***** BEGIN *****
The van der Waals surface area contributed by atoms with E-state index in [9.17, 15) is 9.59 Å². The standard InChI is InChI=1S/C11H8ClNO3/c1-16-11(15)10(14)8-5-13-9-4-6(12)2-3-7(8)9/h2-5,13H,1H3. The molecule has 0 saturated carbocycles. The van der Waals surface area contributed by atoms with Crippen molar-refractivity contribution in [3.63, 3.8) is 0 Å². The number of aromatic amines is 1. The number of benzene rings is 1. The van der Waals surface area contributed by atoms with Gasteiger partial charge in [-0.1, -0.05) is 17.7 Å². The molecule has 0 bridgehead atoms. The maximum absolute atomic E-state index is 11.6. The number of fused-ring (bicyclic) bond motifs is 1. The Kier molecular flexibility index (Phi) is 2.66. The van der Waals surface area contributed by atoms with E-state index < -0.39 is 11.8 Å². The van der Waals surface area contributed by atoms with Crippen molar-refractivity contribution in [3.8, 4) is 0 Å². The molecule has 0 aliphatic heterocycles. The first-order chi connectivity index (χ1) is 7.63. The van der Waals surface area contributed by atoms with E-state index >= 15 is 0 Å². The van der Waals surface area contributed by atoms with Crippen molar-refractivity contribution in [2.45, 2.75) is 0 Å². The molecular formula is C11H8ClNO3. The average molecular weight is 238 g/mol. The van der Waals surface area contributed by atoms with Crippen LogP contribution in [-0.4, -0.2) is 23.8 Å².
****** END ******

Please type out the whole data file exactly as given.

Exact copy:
The van der Waals surface area contributed by atoms with E-state index in [9.17, 15) is 9.59 Å². The standard InChI is InChI=1S/C11H8ClNO3/c1-16-11(15)10(14)8-5-13-9-4-6(12)2-3-7(8)9/h2-5,13H,1H3. The molecule has 0 saturated carbocycles. The van der Waals surface area contributed by atoms with Crippen molar-refractivity contribution in [3.63, 3.8) is 0 Å². The number of aromatic amines is 1. The number of benzene rings is 1. The van der Waals surface area contributed by atoms with Gasteiger partial charge in [-0.1, -0.05) is 17.7 Å². The molecule has 0 bridgehead atoms. The maximum absolute atomic E-state index is 11.6. The number of fused-ring (bicyclic) bond motifs is 1. The Kier molecular flexibility index (Phi) is 2.66. The van der Waals surface area contributed by atoms with E-state index < -0.39 is 11.8 Å². The van der Waals surface area contributed by atoms with Crippen molar-refractivity contribution in [3.8, 4) is 0 Å². The molecule has 0 aliphatic heterocycles. The first-order chi connectivity index (χ1) is 7.63. The van der Waals surface area contributed by atoms with E-state index >= 15 is 0 Å². The van der Waals surface area contributed by atoms with Crippen molar-refractivity contribution in [2.45, 2.75) is 0 Å². The molecular formula is C11H8ClNO3. The average molecular weight is 238 g/mol. The van der Waals surface area contributed by atoms with Crippen LogP contribution in [-0.4, -0.2) is 23.8 Å².